Gone for me are the days of regular long, Sunday afternoons around a table getting thoroughly absorbed in 3+ hours of some tabletop epic like Eclipse. Family life has rendered such delightful indulgences a rarity. Instead, most of my ‘serious’ pre-Covid gaming consisted of a couple of hours maximum on a weekday evening. With this change in habits, I have really started to appreciate the joy of tight, streamlined, lean games. Something which encapsulates the essence of any particular genre in elegant design, efficient rules and a shorter play time, without being bland or over-simplified. Here are my favourite lean games.
Fat Free Deck and Engine Building – Res Arcana
A super satisfying experience from a drafted deck of a mere 8 artefact cards. 'How is that possible?' I hear you ask. How indeed? Well, it’s down to the way you choose to combine them into the most efficient engine you can manage. As you become more experienced, planning informs your draft from the outset; it also informs your selection of a mage card from the two you are dealt - each with their own power. For novices and experts alike, there’s great satisfaction in managing your hand – working out what to get down, what to discard for immediate resources and what you are aiming for next.
You are trying to maximise your creation of essences (resources) and use them to purchase Places of Power or Monuments. These are the principal routes to VP, but they themselves also offer engine power. There’s also the choice of Magic Item to select– 8 different, little boosts that help you on your way. As the game progresses, there’s the potential for some ‘take that’ depending on the cards. This can be countered if you are watchful. The re-playability is phenomenal as the box comes with 40 Artefacts, as well as 10 each of Mages, Monuments and Places of Power.
Res Arcana scratches an itch I last felt in the midst of a terrifying MtG addiction in the 90’s - though I think this a far superior game. What's more, there is an excellent expansion – it's less lean, but it ups the player count to 5, adds more cards to the base mechanics and new demon Artefacts for further variety. It plays well at all counts and while I prefer fewer players even five has sufficient pace and punch. All in all, a magic choice and a wonderfully lean game!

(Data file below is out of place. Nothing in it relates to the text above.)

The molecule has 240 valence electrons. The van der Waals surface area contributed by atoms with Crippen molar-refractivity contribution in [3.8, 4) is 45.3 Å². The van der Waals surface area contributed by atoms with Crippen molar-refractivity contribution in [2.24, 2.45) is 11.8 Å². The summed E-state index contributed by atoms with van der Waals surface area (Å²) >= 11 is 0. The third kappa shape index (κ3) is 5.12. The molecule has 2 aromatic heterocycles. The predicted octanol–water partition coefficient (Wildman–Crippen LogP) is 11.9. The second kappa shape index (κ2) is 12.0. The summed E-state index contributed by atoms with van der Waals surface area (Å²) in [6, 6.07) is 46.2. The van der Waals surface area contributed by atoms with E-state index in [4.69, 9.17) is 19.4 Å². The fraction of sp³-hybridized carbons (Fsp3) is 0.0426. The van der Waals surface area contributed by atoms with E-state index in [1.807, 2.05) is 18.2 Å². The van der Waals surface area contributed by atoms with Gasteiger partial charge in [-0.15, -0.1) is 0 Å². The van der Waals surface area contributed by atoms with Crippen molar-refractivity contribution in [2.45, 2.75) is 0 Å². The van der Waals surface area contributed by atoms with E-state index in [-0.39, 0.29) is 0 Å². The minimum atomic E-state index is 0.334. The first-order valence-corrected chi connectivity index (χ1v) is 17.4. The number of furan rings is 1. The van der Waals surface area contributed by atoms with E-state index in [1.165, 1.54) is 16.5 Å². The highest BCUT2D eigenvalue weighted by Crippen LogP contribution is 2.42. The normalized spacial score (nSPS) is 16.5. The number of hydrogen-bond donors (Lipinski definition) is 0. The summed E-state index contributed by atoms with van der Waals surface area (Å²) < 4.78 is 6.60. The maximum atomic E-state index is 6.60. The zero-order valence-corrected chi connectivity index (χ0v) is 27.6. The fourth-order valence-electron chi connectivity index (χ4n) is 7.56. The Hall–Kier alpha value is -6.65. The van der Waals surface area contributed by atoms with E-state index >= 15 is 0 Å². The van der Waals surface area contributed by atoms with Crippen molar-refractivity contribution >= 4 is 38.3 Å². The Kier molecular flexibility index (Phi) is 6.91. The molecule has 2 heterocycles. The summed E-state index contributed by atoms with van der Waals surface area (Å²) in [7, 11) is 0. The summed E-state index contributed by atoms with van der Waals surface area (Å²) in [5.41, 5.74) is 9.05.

Fat Free Economics – Chinatown
This is a game which strips out as much rules-clutter as possible. This leaves you focused on making the most money through savvy trading and negotiation with your fellow players. You are building a commercial empire over six rounds on a grid of 85 squares, depicting the six districts of Chinatown, New York in the 60s. Each round, you blind draw a number of Building cards (showing the 85 spaces) and Shop tiles. The number of each varies depending on which round you are in. The game is in trading them to maximise your payout at the end of each turn, by having the biggest blocks of the same property type. Different shop types have a different maximum number of tiles to be ‘complete’ and pay out more. Simple as that – most cash at the end wins!
Money, Buildings and Shops can change hands freely each turn in real-time, so it’s all about player interaction. Cut-throat negotiation generally rules the day! You need the right group, as players could walk away feeling hacked off with one another. Likewise, this really benefits from the full player count of 5. However, if you can get those two things right, this makes for one hell of an evening. I challenge anyone to find a leaner game and one with more player interaction than this.
Good news: a Chinatown reprint will be arriving soon! Add it to your wishlist and you should see it sooner rather than later. Looking ahead, I hope they re-theme it soon, as that’s really the only problem I have with the game.
Vegas or New York?
If all that feral capitalism seems a little bit too hard-nosed, then Lord of Vegas adds a bit more luck to the mix. It can be played more safely with a wider variety of player dispositions, a smaller player count and a bit less commercial cut and thrust. It’s everything Monopoly should be but isn’t. I think it’s just as good and more versatile, but it’s not quite as lean.
Fat Free War-gaming – 878 Vikings
The Vikings have a maximum of 7 rounds to conquer between 9 and 14 shires and secure their victory over the Saxons. Leaner war-gaming is achieved by using only 4 main troop types (factions): Berserkers and Norsemen for the Vikings; Carls and Thegns for the Saxons (who also temporarily draft pitiful Fyrd in defence of towns). Each faction will play one turn per round. The order is decided by drawing tokens from a bag. A tense and often significant ritual that keeps everyone on tenterhooks.
Unit-specific dice take away the need to repeatedly flick through a rulebook or refer to combat tables. These dice depict fight outcomes. Movement and special powers are card-driven. You play one movement card per turn from a hand of three cards. These cards depict a number of armies and a number of ‘spaces’ movement. Power cards are played in the circumstances specified and are explained on the cards themselves. The combination of mechanics keep the pace of the game cracking along. Any slowdown a function of tactical thinking, not rules mire.